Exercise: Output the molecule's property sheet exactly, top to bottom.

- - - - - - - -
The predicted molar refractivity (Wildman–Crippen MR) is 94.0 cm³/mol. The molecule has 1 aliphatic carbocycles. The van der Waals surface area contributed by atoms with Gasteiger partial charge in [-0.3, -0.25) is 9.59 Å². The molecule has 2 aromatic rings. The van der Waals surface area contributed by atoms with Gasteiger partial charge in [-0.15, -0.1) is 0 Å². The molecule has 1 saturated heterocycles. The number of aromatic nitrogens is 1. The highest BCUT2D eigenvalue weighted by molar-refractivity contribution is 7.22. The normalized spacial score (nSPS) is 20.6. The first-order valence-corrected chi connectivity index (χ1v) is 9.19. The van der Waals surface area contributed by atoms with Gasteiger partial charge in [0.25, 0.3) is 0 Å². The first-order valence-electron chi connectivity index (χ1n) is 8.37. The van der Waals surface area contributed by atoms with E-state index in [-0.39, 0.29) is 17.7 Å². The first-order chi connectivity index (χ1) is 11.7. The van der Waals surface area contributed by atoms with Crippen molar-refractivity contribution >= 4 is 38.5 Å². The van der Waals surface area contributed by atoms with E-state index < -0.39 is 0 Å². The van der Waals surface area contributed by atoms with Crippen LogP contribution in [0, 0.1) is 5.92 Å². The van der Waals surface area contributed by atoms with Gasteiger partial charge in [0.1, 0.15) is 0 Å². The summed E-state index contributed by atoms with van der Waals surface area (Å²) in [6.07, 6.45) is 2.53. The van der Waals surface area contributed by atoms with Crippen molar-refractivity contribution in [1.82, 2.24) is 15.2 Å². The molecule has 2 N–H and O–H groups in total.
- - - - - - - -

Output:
The predicted molar refractivity (Wildman–Crippen MR) is 94.0 cm³/mol. The molecule has 1 aliphatic carbocycles. The van der Waals surface area contributed by atoms with Gasteiger partial charge in [-0.3, -0.25) is 9.59 Å². The molecule has 2 aromatic rings. The van der Waals surface area contributed by atoms with Gasteiger partial charge in [-0.15, -0.1) is 0 Å². The molecule has 1 saturated heterocycles. The number of aromatic nitrogens is 1. The highest BCUT2D eigenvalue weighted by molar-refractivity contribution is 7.22. The normalized spacial score (nSPS) is 20.6. The first-order valence-corrected chi connectivity index (χ1v) is 9.19. The van der Waals surface area contributed by atoms with Gasteiger partial charge in [0.25, 0.3) is 0 Å². The first-order valence-electron chi connectivity index (χ1n) is 8.37. The van der Waals surface area contributed by atoms with E-state index in [-0.39, 0.29) is 17.7 Å². The first-order chi connectivity index (χ1) is 11.7. The van der Waals surface area contributed by atoms with Crippen molar-refractivity contribution >= 4 is 38.5 Å². The van der Waals surface area contributed by atoms with E-state index < -0.39 is 0 Å². The van der Waals surface area contributed by atoms with Crippen LogP contribution in [0, 0.1) is 5.92 Å². The van der Waals surface area contributed by atoms with Gasteiger partial charge in [0.1, 0.15) is 0 Å². The summed E-state index contributed by atoms with van der Waals surface area (Å²) in [6.07, 6.45) is 2.53. The van der Waals surface area contributed by atoms with Crippen molar-refractivity contribution in [1.82, 2.24) is 15.2 Å². The molecule has 2 N–H and O–H groups in total.